America at War

This week marked the 10th year of the war in Afghanistan.  Ten years ago I was 16 years old, still enamored with the freedom that my drivers license had given me (although, to be fair, the freedom of the road still excites me). The war in Iraq has entered it’s 8th year.  To date there have been 4,478 US casualties in Iraq and another 1,806 in Afghanistan.  An entire generation of service members children have grown up in homes torn apart by deployments to the middle-east.

I know this is a baseball blog, and that there are many great stories to cover, but every now and then we need to take a moment and reflect on the great sacrifices made my our US service members around the world that allow us to sit back and enjoy MLB and all that it has to offer.

Less than six years ago I enlisted in the US Coast Guard and began my commitment to defend our great nation and the constitution.  The Coast Guard seemed to me to be a great place to server our nation while avoiding the hazards of the war going on half-way around the world. Next year I will begin a year long deployment to the Coast Guard Cutter Wrangell and will patrol in and around the Arabian Gulf in support of Operation New Dawn, no longer will the war be far off and abstract for me, my friends or my family. The war is finally reaching out to touch us, no longer a back-burner issue that it has been and continues to be for most of the nation.

The most recent casualty of war,  Sgt. Nathan L. Wyrick who died from combat-related injuries in Kandahar province, Afghanistan, on October 10, 2011. As the days go by, more and more of our young men and women sacrifice themselves in service of our nation. With these thoughts now heavy on my mind, the reality of our involvement in the middle-east has taken center stage in my life.  Baseball, even the great post-season play unfolding before all of us, seems to have taken a back page to what’s happening thousands of miles away.

Getting orders to deploy in support of the wars in Iraq and Afghanistan has been a real eye-opener for me.  The wars have been going on now for 10 and 8 years respectively and are now just mentioned in passing. Days go by with no mention of the fighting our men and women are doing around the world. In previous wars fought by our country, the percentage of Americans involved in the war (as service members) was as high as 9%.  Today’s military is comprised of less than 1/2 of 1% of the American population.  The war in Afghanistan is the longest war our nation has ever waged, and the burden is being born by the smallest % of Americans ever.

We, as fans, spend hundreds of dollars annually on baseball related items, clothes, tickets, collectables, etc, and spend countless hours watching the game, reading about the issues, talking about the great play from last nights game; we love baseball.  But how often to we stop to discuss the things in life that are just a bit more important?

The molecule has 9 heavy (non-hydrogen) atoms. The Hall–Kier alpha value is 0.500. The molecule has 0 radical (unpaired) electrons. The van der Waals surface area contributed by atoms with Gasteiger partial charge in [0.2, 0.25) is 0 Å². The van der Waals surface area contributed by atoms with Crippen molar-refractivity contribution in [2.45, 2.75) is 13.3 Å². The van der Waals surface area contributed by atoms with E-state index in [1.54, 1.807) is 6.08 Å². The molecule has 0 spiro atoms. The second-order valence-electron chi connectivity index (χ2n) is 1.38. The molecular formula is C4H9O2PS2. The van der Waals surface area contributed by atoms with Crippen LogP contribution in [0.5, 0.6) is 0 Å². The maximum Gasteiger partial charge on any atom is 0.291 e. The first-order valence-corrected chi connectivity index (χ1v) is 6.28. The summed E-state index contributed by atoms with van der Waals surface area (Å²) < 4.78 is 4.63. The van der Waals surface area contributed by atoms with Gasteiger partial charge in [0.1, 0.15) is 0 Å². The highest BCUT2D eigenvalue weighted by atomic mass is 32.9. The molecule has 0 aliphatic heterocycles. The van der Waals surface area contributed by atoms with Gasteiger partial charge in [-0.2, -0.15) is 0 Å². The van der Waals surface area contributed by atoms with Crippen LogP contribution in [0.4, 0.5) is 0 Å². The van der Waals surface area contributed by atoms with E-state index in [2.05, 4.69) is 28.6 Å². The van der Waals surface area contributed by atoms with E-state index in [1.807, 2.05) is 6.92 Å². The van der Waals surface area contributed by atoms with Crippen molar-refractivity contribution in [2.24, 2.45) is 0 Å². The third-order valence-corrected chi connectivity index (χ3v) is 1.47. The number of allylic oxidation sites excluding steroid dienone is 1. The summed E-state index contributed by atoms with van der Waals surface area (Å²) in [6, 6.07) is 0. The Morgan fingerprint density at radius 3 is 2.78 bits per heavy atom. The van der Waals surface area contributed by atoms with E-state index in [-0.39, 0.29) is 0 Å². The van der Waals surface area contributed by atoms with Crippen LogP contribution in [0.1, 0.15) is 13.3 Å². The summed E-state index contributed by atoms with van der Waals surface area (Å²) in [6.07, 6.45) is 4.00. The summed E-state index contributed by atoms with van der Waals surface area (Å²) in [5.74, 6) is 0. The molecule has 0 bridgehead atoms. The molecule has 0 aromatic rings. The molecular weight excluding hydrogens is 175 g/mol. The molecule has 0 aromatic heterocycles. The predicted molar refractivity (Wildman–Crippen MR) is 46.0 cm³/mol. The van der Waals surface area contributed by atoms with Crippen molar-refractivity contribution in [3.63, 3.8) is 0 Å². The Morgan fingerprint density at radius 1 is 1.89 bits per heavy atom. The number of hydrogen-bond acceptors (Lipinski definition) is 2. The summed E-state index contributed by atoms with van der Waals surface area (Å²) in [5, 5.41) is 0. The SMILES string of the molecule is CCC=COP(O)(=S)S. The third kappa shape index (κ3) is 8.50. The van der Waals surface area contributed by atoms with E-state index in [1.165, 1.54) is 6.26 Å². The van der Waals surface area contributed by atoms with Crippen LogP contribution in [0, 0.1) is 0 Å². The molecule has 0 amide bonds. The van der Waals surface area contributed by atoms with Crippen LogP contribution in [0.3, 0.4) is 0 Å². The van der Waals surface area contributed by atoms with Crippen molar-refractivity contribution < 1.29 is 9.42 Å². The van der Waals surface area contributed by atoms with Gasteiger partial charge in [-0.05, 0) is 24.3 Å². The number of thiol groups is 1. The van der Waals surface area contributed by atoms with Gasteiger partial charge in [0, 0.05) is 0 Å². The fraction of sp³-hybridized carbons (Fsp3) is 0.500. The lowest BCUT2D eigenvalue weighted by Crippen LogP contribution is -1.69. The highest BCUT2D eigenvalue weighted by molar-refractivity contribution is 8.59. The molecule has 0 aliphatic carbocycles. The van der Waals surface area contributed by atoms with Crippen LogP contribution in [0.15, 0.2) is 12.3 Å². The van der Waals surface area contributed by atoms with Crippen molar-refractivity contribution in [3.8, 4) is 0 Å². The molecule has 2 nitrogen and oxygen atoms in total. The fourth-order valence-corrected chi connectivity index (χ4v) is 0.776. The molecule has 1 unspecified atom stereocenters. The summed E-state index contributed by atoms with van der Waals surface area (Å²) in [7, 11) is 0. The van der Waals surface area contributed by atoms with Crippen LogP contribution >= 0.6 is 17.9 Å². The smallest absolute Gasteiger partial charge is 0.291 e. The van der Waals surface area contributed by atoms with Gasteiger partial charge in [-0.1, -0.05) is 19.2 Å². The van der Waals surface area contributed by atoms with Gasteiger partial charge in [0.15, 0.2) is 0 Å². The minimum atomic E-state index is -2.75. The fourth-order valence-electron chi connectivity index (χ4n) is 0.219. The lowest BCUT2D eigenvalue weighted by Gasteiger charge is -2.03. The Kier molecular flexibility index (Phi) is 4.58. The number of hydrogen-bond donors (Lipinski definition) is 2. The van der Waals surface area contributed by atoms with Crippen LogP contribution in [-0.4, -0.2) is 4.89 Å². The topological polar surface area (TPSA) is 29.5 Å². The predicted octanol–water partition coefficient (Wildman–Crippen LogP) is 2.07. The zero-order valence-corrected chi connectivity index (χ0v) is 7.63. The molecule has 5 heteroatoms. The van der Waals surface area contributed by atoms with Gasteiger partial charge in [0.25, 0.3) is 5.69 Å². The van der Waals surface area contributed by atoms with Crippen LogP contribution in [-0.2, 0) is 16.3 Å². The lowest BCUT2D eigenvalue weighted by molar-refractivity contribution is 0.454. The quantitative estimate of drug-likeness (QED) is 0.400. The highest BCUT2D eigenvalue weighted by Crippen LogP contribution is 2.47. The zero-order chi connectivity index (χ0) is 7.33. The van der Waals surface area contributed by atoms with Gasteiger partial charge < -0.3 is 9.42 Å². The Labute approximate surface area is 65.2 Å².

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  • gadfly

    Well, thanks for your service. The epiphany you’re having regarding the insignificance of professional sport relative to “the things in life that are a bit more important” is one that (in my mind at least) marks the crossing of a boundary between an adolescent mentality and an adult one. And the further removed you are from the former, the more puzzling, and offputting, is the sight of face-painted, sign-toting adults who don sports jersies with other men’s names on their backs and who (when “their” team wins) appropriate for themselves the joys of a success they’ve no responsibility for themselves. Of course they’d have that their cheering willed their team to victory, or that their tax dollars facilitated the teams continued existence in the community, or that their merchandise purchases helped fund their success. And yet they forget that their single voice is just one in a cacophony of voices, that their tax dollars and their merchandise purchases are a drop in a sea of dollars in purchases that support the team. Which is to say that if they had never supported their favorite team — indeed if they had never been born — their lack of support would not have altered the fortunes of their team. “Their” team’s history would have played out the same way. Put another way, in the real world, the pride one takes in a performance is commensurate with the responsibility one has in that performance. In the world of fandom, where fans preen when their team wins and despair when their team loses, that common-sense notion goes out the window.

    But again, thank you for your service.